Similarly, the time-dependent nodal displacements being the interconnection points of the elements which also undergo harmonic deformation due to the dynamic loading is shown if figure 9. The displacement output of any node is a function of its global Cartesian coordinate system. The displacement jumps distribution obtained in the FEA is in the normal Y-direction for the pair of selected nodes closest to the crack front at a distance, r. The nodal displacement jumps tends to zero as the crack tip is approached, as seen on the curve obtained from the crack plane.
Figure 9. Distribution of displacement jump as a function of time
Comparable SIFs for stress fields and Displacement Jumps
The dynamic SIF obtained from the FE results of both stress fields and displacement jumps are comparable as seen in figure 10. The normalised values obtained for the varying crack aspect ratio shows the plane strain SIF decays gradually towards a constant with varying crack dimension, until a change in crack size and specimen dimension become insignificant to the results (See table 3). It also establishes the validity of the model for both methods of solving fracture dynamic problems, numerically, irrespective of the mesh and element type, where K [U] and K [σ] were calculated Stress Intensity Factors from displacement jumps and stress field of the numerical model. This result corresponds to that in [9], therefore it is valid as first step a solution for fundamental problems of mode I elastodynamic cracks. The solution is of great relevance since all structural members have finite dimensions and cracks are most commonly located within half-spaces and/or through the thickness of solid materials.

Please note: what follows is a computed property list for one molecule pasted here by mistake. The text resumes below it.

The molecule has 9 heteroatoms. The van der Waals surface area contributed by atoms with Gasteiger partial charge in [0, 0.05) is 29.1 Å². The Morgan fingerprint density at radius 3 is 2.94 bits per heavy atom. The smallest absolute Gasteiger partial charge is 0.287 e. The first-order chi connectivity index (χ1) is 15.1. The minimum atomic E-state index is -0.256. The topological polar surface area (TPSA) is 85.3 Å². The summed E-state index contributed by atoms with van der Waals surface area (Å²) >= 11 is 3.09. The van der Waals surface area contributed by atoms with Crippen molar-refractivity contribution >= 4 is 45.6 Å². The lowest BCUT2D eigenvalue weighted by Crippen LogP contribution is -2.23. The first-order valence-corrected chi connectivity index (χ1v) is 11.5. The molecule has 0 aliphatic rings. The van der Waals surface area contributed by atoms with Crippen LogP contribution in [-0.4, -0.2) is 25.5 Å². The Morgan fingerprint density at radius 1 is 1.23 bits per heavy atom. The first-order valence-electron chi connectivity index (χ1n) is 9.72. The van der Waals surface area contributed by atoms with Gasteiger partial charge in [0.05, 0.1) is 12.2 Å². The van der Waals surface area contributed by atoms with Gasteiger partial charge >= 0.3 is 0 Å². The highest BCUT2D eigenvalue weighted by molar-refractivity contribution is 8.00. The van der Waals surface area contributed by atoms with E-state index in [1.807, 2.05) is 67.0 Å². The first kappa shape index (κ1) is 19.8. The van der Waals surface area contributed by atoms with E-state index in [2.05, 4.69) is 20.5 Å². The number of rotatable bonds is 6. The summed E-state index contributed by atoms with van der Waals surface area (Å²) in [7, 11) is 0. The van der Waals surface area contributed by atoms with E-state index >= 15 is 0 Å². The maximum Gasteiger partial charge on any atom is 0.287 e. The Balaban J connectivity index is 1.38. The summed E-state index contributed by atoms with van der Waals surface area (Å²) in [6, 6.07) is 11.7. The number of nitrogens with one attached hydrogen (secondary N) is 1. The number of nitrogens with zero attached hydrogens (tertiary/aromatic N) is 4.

Table 3. Stress intensity factor values from both displacement jump and stress field variables
Figure 10. Variation of comparable SIFs with crack size
From the numerical results and illustration of the through thickness crack, it was found that an increasing ratio of crack length to specimen width decreases the Stress Intensity Factor and vice versa. Hence, the ratio of crack length to plate width can be used as a design parameter that affects the fracture toughness and as a tool of predicting condition for failure of a structural member.

4. Conclusions

In the FE model, the distributions of normal stress components and displacement jumps for the through-thickness crack located in the center of a 3D homogeneous solid under harmonic loading was obtained and the Stress Intensity Factor, KI for mode I was computed using stress and displacement extrapolation methods, respectively. The variations of K as a function of crack aspect ratio was also analysed. The numerical K obtained from stress field and displacement jumps show both methods of calculating K are comparable for the same crack size and fixed specimen dimension. The results show the validity of the FEA model and both methods can simply be used to determine accurate values of SIFs, irrespective of the element type (so long as mesh refinement is achieved in the crack vicinity), which indicates that the Finite Element Method is reliable and would achieve the correct expectation of results for complex cases when contact interaction is taken into account. In what follows, it is recommended that the Dynamic Stress Intensity Factors for opening mode be computed as a function of varying wave numbers, taking the effects of crack closure into account, which defines the 'true-state' Physics phenomena of the dynamic problem.